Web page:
A Navy uniform continues to honor a Pearl Harbor veteran. After both of my parents passed away, it was up to me to close up the family home. With the help of my family we had the garage sale, donated to charities, gave away some items and kept the rest. I couldn’t bear to give away my dad’s Navy uniforms, yet it seemed silly to keep them. My dad was a character, a larger than life, funny guy with a beautiful Irish tenor voice. My daughter, like her Poppy, loved the theater, and spent most of her high school days on or behind the stage. That was the perfect solution: His uniforms belonged in the costume department of her high school to be filled with young energetic lives. When I donated the uniforms I also gave the school a photo of my dad so the kids would know they were wearing the dress blues of an American hero. My dad would be thrilled to know that his uniforms are still being used and it meant a great deal to my daughter to contribute them in Poppy’s honor.
Forty years after the Vietnam draft lottery. On the 40th anniversary of the draft lottery for the Vietnam War, most of us boomers can still remember how that day and the war changed the lives of so many of our generation. On December 1, 1969, our family gathered around the TV with my brother and his friends who were of draft age. My brother fortunately drew number 266 and never had to serve. While we were lucky, so many others of our community were not. Some were killed, others were missing in action, and others came home to relive the memories and nightmares of witnessing unconscionable horror. We owe an enormous debt of gratitude to our Vietnam vets who too often were maligned by the country they served. One way of giving back is to donate items to the Vietnam Veterans of America. They will pick up your clothing and household items to sell to local thrift stores. They use the money to fund programs that directly benefit Vietnam veterans. To see what items they accept (nearly everything) and to schedule a pick up go to their website or call 800-882-1316.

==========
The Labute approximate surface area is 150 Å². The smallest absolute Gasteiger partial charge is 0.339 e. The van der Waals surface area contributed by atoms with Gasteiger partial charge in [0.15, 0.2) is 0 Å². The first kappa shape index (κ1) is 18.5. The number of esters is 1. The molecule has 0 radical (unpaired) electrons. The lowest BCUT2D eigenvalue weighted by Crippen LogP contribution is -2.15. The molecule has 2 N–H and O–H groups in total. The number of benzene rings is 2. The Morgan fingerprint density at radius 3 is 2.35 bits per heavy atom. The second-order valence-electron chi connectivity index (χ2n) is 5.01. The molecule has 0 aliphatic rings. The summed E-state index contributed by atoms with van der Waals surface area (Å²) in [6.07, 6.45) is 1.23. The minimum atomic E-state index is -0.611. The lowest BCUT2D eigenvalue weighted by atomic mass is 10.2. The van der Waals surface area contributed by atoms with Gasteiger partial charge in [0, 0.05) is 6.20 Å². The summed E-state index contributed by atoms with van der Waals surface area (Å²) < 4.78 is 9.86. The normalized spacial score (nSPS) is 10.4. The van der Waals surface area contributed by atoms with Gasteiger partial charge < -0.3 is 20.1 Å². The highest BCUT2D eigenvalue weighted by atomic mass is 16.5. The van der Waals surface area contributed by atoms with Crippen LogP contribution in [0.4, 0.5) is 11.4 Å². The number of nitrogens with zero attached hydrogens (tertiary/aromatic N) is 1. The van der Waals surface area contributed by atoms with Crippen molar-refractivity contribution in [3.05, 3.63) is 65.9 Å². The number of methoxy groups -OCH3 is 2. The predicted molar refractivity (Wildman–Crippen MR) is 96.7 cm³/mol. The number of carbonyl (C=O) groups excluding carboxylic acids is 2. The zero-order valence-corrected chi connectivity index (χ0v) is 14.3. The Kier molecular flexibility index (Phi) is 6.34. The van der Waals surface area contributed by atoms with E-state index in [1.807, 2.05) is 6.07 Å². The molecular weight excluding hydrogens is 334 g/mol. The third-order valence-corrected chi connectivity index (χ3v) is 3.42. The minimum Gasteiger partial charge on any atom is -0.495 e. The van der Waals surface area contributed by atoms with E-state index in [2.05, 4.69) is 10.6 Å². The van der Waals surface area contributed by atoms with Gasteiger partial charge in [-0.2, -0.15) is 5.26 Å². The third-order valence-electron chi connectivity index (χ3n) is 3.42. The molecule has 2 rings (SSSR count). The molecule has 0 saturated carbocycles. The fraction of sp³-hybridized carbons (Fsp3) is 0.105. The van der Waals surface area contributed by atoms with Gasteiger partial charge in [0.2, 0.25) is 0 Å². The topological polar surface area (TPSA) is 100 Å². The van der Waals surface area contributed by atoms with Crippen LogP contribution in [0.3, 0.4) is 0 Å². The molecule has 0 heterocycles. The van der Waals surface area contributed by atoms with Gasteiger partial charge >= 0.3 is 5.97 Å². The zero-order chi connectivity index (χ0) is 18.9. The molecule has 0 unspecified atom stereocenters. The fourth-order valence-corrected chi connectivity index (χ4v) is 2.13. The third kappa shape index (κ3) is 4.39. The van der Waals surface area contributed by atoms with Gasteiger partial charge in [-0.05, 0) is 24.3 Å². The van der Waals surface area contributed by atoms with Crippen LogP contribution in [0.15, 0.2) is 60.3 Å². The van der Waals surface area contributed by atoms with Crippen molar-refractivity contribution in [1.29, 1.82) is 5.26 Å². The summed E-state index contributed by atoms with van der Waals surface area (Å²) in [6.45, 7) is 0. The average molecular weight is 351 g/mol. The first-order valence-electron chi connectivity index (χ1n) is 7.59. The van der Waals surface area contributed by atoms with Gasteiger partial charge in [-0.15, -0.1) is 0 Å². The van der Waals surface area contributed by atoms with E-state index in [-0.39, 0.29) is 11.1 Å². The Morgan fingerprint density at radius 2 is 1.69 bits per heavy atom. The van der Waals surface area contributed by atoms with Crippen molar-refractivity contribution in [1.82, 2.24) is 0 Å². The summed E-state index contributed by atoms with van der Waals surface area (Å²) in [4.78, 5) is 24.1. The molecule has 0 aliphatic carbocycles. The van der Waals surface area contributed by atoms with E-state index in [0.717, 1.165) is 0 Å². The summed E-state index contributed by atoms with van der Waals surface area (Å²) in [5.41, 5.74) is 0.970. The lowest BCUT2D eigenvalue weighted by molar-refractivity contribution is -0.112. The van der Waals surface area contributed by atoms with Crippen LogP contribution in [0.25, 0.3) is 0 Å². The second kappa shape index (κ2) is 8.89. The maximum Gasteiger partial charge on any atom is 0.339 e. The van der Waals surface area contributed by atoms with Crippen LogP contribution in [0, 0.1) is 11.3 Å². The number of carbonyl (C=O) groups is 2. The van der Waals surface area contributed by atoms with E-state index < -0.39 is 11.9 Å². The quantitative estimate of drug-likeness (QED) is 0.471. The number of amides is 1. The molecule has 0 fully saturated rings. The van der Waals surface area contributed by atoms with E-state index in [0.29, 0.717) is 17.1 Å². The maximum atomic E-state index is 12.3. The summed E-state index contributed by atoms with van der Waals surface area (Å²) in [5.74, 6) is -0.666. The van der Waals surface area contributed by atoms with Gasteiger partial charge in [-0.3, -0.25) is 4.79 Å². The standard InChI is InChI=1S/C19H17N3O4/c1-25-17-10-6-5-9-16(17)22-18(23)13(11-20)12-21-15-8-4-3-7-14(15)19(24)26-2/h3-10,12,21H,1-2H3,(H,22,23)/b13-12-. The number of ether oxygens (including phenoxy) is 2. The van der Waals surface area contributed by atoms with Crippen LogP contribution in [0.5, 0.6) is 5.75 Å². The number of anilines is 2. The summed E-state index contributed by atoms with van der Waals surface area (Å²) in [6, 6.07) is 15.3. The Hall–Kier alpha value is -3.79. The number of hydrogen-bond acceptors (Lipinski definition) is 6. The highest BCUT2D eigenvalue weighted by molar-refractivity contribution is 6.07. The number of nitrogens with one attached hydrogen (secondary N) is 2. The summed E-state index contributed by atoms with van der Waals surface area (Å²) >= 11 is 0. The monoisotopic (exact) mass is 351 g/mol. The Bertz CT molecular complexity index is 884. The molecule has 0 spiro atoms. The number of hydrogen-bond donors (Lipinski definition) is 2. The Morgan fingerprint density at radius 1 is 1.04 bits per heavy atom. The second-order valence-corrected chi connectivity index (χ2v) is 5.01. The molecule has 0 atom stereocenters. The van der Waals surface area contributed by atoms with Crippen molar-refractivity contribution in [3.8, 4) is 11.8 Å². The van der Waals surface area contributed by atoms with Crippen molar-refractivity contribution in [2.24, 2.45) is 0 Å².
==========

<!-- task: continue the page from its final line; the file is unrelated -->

Our newest veterans need your help. Our National Guard units returning from deployment in Iraq are finding a whole new world at home. While gone, the American economy declined, resulting in the closing of many businesses. Many of these veterans no longer have jobs and are struggling to pay for basic necessities. The National VFW [Veterans of Foreign Wars] has programs that help veterans and their families. Please visit its website to discover ways that you can help.
Add your own comments or read other boomer responses about honoring our veterans on Boomerater. Boomerater is an online resource for baby boomers, with comprehensive directories to help you find everything from assisted living to beach vacations. The site also contains forums where boomers can post questions and swap first-hand experiences. If there are questions on your mind that you would like answered by other people who have faced similar situations, or you have advice of your own to share, go to Boomerater.com and participate in the forums. Say that The Best Life sent you.